Wireless phone service is one of the great bargains of the modern age. When The Post began its annual comparison of cellular calling plans in 1998, $40 bought a lousy 100 minutes of talk time a month. Now that same bill will provide 600 peak minutes, plus unlimited night and weekend minutes -- about 24,000 in all, if you must know.
No other telecom service has seen this sort of ballooning value -- not Internet access, not landline phones and certainly not cable or satellite TV. But most other telecom markets don't benefit from the intense competition of the wireless industry, with five strong, nationwide carriers (down from six since Cingular's purchase of AT&T Wireless) out to eat each other's lunch.
Transcript: Rob answered reader questions on the cell phone guide.
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___Personal Tech E-letter___ Washington Post personal technology columnist Rob Pegoraro answers reader e-mail and expands on themes he touches on in his weekly newspaper column. The e-mail version of this weekly feature includes links to the latest gadget and software reviews.
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But wireless phone service can't be purchased on price alone -- first, you need to decide which carrier to go with, since not all offer the same service. It helps to start with the right questions.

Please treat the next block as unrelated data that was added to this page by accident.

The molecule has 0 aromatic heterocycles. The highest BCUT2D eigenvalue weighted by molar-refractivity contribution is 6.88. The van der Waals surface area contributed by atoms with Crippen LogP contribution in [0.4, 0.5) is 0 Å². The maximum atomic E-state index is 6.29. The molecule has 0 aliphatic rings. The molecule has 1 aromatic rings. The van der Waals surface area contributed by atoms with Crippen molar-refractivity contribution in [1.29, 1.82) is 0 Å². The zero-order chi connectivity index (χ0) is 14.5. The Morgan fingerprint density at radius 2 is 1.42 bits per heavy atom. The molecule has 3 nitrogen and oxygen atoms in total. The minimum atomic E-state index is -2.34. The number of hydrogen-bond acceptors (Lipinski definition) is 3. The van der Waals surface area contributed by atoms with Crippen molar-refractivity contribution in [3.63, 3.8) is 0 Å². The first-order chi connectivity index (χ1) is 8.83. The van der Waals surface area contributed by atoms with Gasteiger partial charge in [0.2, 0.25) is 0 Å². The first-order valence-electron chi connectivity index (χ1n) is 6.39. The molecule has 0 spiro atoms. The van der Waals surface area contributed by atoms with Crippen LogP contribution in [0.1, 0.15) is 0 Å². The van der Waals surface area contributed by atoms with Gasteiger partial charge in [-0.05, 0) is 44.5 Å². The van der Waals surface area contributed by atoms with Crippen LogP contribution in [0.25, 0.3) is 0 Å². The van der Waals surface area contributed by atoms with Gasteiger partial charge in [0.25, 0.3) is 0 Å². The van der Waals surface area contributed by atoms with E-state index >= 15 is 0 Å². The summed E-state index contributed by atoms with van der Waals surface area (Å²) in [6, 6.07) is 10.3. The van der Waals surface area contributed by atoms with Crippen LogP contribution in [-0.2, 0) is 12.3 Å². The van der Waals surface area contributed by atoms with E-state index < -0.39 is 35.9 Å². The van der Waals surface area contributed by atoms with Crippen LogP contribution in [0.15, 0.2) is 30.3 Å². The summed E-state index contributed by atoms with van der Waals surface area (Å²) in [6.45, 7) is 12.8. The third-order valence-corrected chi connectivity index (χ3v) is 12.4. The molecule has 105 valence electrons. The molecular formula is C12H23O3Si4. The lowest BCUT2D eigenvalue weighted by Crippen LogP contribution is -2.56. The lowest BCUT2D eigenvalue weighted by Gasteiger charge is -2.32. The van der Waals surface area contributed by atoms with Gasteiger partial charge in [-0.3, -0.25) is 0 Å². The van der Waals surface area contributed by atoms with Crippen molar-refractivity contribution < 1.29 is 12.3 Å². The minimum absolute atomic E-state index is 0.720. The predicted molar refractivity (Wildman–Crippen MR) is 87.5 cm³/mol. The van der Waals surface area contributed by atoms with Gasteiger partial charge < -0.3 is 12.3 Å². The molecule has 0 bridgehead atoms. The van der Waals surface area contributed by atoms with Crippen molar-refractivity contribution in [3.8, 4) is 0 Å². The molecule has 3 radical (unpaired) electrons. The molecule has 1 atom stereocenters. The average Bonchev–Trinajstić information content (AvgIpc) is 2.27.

How much time do you spend in rural areas? Any wireless carrier should be able to give you a sturdy signal in the mall or at a downtown intersection -- digital coverage has become almost ubiquitous in most metropolitan areas. But what about 30 miles out of town? What about a vacation house four hours' drive away?
This is why the first thing you should look at on a carrier's Web site is its coverage map. While these generally can't tell you about the annoying dead zones that only last half a mile on the highway, they should indicate where a carrier just doesn't have service at all.
How important is it that the phone work at all times? There's no common standard for wireless service, save the oldest technology of them all -- analog cellular. Analog is what gave cell phones a bad name: It kills a phone's battery life, sounds lousy and will run up massive roaming charges. But as the lowest common denominator, it may be available where digital service is not.
Only Sprint PCS and Verizon still offer phones that are analog-capable -- although some of their latest models are digital-only.
Do you ride Metro often? Verizon continues to be the only carrier to offer service in the underground portions of Metro. Sprint says its phones can roam on Verizon's signal, but other firms' customers are shut out -- their phones don't support analog and use a different digital technology than the Code Division Multiple Access (CDMA) standard that Sprint and Verizon share.
Do you want to use your phone overseas? Since Cingular and T-Mobile rely on the Global System for Mobile (GSM) standard widely deployed in Europe and Asia, their customers can use their phones overseas. But if you're not planning to make calls back home, it will be far cheaper to buy prepaid wireless service overseas.
Which carrier do your friends and family use? Many Cingular and Verizon plans include unlimited calling to other phones on the same network. Sprint sells that option for $5 a month, and Nextel's Direct Connect Walkie-Talkie service, thanks to the unlimited usage the carrier generally allows, offers a rough equivalent. In any of those cases, you can opt for a cheaper plan if the people you'll talk to most often will use the same network as you.